We will look at:
1. Making sure your narrative has a solid premise on which to build – without a foundation you cannot lay bricks.
2. Key characteristics of appeal characters – how to have bad heroes and good villains
3. How to structure the story in an appropriate narrative thread
4. Choosing mediums and messages
Spoken of here, transmedia narratives are not adaptations; they are extensions, networks composed not as afterthoughts to an “original” creative work, but conceived instead in conjunction with them, with thought given to the story, the medium, the audience, and how these elements relate to a cohesive fictional world.
The web was supposed to kill longform journalism, relegate it to a slow demise in the pasture of print. The stories were just too long, conventional wisdom held. The web was about the efficient delivery of information—who had time to read 5,000 words on a browser, let alone pay for the privilege?
Longform journalism was going to die. And it almost did.
But the combination of elegant mobile devices and innovative apps has proven that the audience for longform journalism still exists—and has the potential to grow. Turns out, the problem wasn’t that the stories were too long. People love stories! The problem was that nobody had spent much time thinking about how best, for readers, to present and distribute them digitally.
At the same moment that many publishers were being forced to give up on the feasibility of longform work, readers were finally given the tools to read pieces when, how, and where they wanted to.
This panel will discuss: what those tools are, how they’re being used, how some publishers are taking advantage of them, how other publishers are failing to take advantage of them, how the digital reading experience will continue to evolve, why journalists will always be the core audience for longform journalism, the iPad and the Kindle, Instapaper and Readability, and whether or not anyone is making any money from this stuff.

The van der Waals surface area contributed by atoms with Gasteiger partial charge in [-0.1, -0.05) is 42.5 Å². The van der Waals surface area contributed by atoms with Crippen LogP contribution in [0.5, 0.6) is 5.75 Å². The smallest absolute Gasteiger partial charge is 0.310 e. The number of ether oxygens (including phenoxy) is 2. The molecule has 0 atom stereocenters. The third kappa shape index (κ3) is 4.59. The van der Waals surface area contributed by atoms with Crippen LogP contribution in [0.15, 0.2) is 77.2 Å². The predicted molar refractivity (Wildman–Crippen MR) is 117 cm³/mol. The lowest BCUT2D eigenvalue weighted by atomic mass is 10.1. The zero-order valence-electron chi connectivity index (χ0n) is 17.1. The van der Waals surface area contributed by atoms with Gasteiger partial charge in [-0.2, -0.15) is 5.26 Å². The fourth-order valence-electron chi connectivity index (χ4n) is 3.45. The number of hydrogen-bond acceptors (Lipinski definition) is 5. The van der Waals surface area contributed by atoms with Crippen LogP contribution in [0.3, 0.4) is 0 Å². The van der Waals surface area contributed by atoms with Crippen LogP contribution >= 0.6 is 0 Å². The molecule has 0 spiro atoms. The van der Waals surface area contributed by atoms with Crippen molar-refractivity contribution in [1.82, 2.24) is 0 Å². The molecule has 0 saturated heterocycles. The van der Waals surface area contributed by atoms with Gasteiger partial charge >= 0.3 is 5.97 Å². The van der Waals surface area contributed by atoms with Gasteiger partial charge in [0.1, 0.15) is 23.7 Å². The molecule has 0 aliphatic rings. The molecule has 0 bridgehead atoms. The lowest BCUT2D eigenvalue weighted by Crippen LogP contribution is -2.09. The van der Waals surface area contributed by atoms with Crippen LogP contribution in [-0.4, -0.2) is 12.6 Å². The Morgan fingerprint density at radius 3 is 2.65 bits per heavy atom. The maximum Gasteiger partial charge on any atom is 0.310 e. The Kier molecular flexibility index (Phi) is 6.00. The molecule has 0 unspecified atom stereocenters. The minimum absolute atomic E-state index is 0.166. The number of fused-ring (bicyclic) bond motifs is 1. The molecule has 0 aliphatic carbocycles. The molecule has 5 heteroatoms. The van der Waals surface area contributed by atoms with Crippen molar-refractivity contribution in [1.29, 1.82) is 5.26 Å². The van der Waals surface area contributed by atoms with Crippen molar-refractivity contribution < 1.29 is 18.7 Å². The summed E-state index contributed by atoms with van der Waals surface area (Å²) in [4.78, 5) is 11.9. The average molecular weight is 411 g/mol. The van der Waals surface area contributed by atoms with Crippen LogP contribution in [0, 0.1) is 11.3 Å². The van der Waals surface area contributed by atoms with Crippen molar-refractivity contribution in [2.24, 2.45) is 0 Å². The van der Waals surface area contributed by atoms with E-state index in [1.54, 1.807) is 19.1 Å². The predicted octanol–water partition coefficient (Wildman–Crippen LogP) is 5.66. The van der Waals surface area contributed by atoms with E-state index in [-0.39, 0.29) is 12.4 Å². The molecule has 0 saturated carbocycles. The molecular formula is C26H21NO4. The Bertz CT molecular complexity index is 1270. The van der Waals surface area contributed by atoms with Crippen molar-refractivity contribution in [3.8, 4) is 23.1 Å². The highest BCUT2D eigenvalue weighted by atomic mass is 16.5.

This panel will not discuss: the upside of paginating long stories.
When Showtime’s smash TV hit DEXTER made its 5th season premiere on September 26, 2010, the date also marked the finale of a nine-week ARG (alternate reality game) that whipped fans into a frenzy just before the season’s launch. The game development team (which called the ARG an "actual reality game" because it so infiltrated their real lives) built the world of the Infinity Killer, a serial murderer obsessed with fate and social control, and the Serial Huntress, an ex-FBI agent who caught serial killers through crowdsourcing. This SXSW Interactive presentation brings together the Dexter ARG team – Showtime and Modernista!, with Promax/BDA President Jonathan Block-Verk moderating, to take attendees through the thought process, story development arc, execution challenges -- and exciting possibilities -- of the ARG format.
by Anthony Wolch
While storytelling has always been a way to create connections between brands and audiences, the digital era has elevated storytelling to a new level – one in which consumers have the ability to call a brand’s bluff the moment they detect a lack of authenticity. Today’s consumer also expects to be entertained or enlightened by brands – and then rewarded for spending time with the brand – challenging marketers to project a genuine, grounded message and simultaneously leave room for consumers to engage. With a good story, brands can create a lasting emotional connection among consumers; after all, the best-told stories never leave our minds and become part of history.
This presentation will show how digital marketers are responding to the consumers’ plea for genuine, authentic information about a brand by showing real-life examples in which brands successfully engaged in dialogue with consumers. For example, Kimberly-Clark recently set out to “Break the Cycle” and addressed feminine care topics head on with women around the world; in online forums, thousands of young women engaged with each other and experts, voicing personal questions and opinions. Rather than fear the power of consumer voices in the social world today, marketers should be seizing the opportunity to turn customers into their biggest brand advocates. This presentation will encourage marketers to let consumers be a part of the story and have a say in history.
11th–15th March 2011